This political opening up helped Turkey into the Council of Europe (the grouping of European democracies) in 1949 and made it eligible for Marshall Aid under İnönü. Under Menderes, Turkey joined NATO in 1952. Acceptance into NATO was helped by substantial Turkish participation in the Korean War. The participation of conscript peasant soliders from Anatolia is still remembered in folk songs.
All these ways in which Turkey was acknowledged as part of the community of European democracies took place simultaneously for Greece, so the countries were taken as a pair during this period. The peaceful transfer of power through election from İnönü and the CHP to Menderes and the DP was the first such occasion in Turkish and Ottoman history. Some have seen İnönü as ‘only’ responding to US pressure and therefore denied him credit. This has, in the past, been the default position of most Turkish liberals though I believe that the latest historical work shows that İnönü was much more of an active enthusiast for the transition to genuine elections. On this matter, and others, it looks like time for the default ‘liberal’ position to change.
In any case, the whole idea that İnönü only responded to pressure is unsatisfactory. Of course he made his decision in a context of international balances of power of the time. Others made different decisions. In Spain, for instance, Francisco Franco stuck to ultra-conservative, Fascist-influenced dictatorship, accepting US military bases and continuing previous valuable trading relations. In Portugal, the corporatist dictatorship of António de Oliveira Salazar joined NATO after the adoption of an absurd imitation of party pluralism, with a purely token licensed opposition. Spain and Portugal were not aid recipients, but were able to get considerable trade advantages from the differing deals they made to associate with North Atlantic democracies. İnönü could have found ways to stay in power for ever, but did not.
There were limits to İnönü’s moves towards political pluralism and it was certainly not the ideal process. To some degree, it was one part of the CHP agreeing to the demands of the other part (which left to form DP) to have its turn in power after the current, most favourable to state-led joint secularism and modernity had been in power for so long. More on the DP in the next post.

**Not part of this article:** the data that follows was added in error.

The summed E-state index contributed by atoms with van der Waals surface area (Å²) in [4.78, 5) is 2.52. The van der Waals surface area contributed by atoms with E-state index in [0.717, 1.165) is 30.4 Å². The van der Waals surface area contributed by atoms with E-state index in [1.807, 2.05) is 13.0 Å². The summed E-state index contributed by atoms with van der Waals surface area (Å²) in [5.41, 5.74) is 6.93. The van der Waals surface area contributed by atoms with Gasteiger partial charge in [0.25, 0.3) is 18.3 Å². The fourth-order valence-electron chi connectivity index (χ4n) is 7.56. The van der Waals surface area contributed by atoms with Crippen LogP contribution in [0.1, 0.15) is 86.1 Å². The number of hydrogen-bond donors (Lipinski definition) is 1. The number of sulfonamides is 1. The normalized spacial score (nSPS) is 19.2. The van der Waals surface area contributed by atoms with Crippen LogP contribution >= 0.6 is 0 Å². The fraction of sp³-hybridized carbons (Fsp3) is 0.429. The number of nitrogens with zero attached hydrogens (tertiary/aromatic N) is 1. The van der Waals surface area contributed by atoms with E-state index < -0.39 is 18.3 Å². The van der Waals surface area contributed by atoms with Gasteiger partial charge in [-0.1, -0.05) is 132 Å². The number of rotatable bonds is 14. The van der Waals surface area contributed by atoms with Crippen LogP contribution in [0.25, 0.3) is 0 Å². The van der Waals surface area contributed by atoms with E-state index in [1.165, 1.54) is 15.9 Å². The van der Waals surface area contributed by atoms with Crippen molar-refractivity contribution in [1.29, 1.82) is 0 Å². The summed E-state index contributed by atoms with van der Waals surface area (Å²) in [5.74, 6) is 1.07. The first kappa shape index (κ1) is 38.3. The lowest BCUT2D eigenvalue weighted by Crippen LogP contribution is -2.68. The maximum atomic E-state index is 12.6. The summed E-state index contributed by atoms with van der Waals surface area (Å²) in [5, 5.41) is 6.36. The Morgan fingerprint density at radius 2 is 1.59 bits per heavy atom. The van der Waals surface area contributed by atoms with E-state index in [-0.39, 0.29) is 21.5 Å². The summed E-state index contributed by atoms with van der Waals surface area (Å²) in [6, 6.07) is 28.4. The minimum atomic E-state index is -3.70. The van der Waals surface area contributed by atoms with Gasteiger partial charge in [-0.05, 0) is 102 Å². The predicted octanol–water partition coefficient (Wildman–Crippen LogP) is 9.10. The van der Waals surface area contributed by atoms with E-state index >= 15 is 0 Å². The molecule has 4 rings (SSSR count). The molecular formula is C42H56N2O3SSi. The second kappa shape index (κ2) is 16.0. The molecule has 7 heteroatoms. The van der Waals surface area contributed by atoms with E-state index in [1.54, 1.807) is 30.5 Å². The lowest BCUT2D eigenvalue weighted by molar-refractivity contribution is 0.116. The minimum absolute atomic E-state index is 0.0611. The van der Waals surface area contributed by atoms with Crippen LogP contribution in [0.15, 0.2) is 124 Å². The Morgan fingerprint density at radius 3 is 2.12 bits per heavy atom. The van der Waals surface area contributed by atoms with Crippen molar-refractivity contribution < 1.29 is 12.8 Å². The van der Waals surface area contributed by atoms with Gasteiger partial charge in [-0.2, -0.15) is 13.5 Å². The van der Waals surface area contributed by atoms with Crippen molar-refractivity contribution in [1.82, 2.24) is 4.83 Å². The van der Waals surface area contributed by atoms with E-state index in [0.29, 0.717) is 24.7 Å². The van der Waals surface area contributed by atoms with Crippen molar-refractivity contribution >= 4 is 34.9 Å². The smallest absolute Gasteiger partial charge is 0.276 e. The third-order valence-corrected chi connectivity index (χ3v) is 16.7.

Returning to İnönü’s rule after the war, the left became victims after a period relative tolerance in the latter years of World War Two, when it looked like the western allies would win in alliance with the US, so the Turkish state showed more tolerance of leftists and less of pan-Turkish nationalists who had the most tolerance of Fascism and Nazism (there has never been a self-identified fascist or national socialist political movement in Turkey).
Not only did İnönü oppress leftist groups outside the CHP as he moved towards genuinely contested elections, he identified left-Kemalist loyalists to the regime as communists who needed to be purged. This was at least in part to gain favour in the US by presenting himself as the main enemy of a real communist threat. Left-Kemalist academics who lost their university jobs at the time included Neyazi Berkes, the most notable Kemalist intellectual of any kind, who went onto an academic career in the west. Measures against left groups outside the CHP included using a religious conservative gang to smash the printing presses of a left newspaper. The willingness of the state to tolerate, and even promote, illegal violence by far right groups supposed threats to the regime and has been a frequent occurrence ever since.
To be continued
- The lesser of two evils, Brazilian style Dom Phillips, Guardian
- Why We Need a New Transatlantic Alliance Bruno Maçães, National Review
- The Atlantic Charter, Atlanticism, and Western Civilization Nick Nielsen, The View from Oregon
- The Rich Tapestry of Jewish Life Colin Shindler, History Today
- Lost in translation: Native American mascots in Europe Andrew Keh, NY Times
- Zanele Muholi: The dark artist of South Africa Mark Gevisser, 1843
- Aristocrats have always been internationalist Blake Smith, Aeon
- Frayed transatlantic ties are weakening NATO Azita Raji, War on the Rocks